A male caregiver wraps his arm around a woman suffering from migraine

Migraine Etiquette: 8 Ways To Be An Awesome Migraine Supporter

My family has superpowers. While they can’t leap over tall buildings in a single bound, they can read my mind. Their super-duper mind-reading powers go into effect when I have a super-duper migraine. When my brain begins to boil, the only way to settle the simmering is for me to lie still and speechless in bed. Speaking while migraining brings on a pain akin to dropping bowling balls on my head. Always on the lookout for ways not to draw any more spares, my husband and parents' help has proven invaluable.

Moving into action when migraine hits

When a migraine hits, my family knows how to come to my aid. I rarely have to mumble an unintelligible word. Mr. Husband will bring me an ice pack and order pizza for my dinner. My mom knows to shut the curtains tight and have some water handy. It has taken some trial and error, but they have been gracious enough to help me take care of me. My family is my awesome migraine support system. The best part is, we’ve come up with a system and discovered some helpful “Dos and Don’ts”  along the way.

Migraine support dos and don'ts

  1. Don’t shout from the doorway expecting me to yell back. Doquietly step into the room and whisper your question.
  2. Don’t breeze by while I'm struggling to shield to my eyes like a vampire in the sunlight saying, “You’re up! Wanna watch Game of Thrones?” Do help me find my sunglasses so I can navigate my endless walk to the bathroom with greater ease.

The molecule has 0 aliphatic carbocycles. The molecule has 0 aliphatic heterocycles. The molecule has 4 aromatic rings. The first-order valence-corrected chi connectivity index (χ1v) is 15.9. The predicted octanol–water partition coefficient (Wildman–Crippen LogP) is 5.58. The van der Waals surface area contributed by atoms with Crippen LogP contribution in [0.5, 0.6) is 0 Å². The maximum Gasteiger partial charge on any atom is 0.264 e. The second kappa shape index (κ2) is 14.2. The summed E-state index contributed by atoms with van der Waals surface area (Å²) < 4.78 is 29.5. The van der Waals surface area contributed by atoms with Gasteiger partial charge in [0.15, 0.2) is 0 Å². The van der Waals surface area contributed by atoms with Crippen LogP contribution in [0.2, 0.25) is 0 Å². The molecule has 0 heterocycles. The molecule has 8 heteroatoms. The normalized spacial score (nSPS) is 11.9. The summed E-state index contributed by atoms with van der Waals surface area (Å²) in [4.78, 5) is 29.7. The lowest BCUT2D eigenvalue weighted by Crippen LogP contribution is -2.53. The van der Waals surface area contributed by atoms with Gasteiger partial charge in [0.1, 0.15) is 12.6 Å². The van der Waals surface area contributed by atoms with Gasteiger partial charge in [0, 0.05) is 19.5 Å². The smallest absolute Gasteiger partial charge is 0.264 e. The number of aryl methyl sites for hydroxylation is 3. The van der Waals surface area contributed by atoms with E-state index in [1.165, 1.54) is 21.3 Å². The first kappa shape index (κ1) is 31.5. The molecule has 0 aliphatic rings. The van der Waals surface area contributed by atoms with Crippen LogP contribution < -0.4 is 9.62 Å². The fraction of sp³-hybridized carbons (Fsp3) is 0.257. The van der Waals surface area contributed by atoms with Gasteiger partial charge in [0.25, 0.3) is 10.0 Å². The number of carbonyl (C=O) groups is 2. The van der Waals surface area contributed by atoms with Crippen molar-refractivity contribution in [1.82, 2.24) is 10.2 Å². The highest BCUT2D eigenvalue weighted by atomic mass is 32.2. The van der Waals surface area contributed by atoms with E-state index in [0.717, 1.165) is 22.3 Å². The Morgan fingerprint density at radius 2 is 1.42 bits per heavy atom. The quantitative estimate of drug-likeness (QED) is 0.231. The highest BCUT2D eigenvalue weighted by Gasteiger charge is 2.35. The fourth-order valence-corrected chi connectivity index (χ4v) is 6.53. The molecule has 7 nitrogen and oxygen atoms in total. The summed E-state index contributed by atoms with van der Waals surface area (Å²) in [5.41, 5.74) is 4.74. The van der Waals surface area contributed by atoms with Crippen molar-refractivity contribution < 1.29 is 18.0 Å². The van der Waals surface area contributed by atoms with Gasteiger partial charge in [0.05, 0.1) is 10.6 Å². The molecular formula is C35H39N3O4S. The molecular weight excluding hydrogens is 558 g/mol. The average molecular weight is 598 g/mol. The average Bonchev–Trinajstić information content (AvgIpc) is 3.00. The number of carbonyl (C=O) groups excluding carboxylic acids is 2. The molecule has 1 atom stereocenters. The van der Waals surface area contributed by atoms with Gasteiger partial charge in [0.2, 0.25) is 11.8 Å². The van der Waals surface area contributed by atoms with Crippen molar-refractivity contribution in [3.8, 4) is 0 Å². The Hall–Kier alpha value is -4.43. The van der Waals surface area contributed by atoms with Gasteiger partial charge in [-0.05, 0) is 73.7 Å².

3. Don't ask me if you think I’ll be ready in an hour to make that movie. Do reassure me that there will be another movie we can see together.
  4. Do keep the dogs from playing tag on the bed.
  5. Don’t open all the curtains in the morning to show me how gorgeous the day is. Do keep the blinds closed when my brain is boiling at temperatures hotter than the sun.
  6. Don't bring me a huge bowl of chili with hot sauce for dinner. Do order me an awesome cheese pizza.
  7. Don't lock the bathroom door. Do keep the bathroom free, and the toilet seat up, for nausea emergencies.
  8. Don’t ask me how much longer you think I’ll be in bed. Do reassure me that my pain will be done soon.

Making migraine more tolerable

My family's mind-reading ability makes my days in bed easier to tolerate. Sure, the pain is still there, but knowing they're there to support me gives me peace of mind. My family members are the real superheroes of my migraine filled days.

By providing your email address, you are agreeing to our privacy policy. We never sell or share your email address.

More on this topic

This article represents the opinions, thoughts, and experiences of the author; none of this content has been paid for by any advertiser. The Migraine.com team does not recommend or endorse any products or treatments discussed herein. Learn more about how we maintain editorial integrity here.

Join the conversation

or create an account to comment.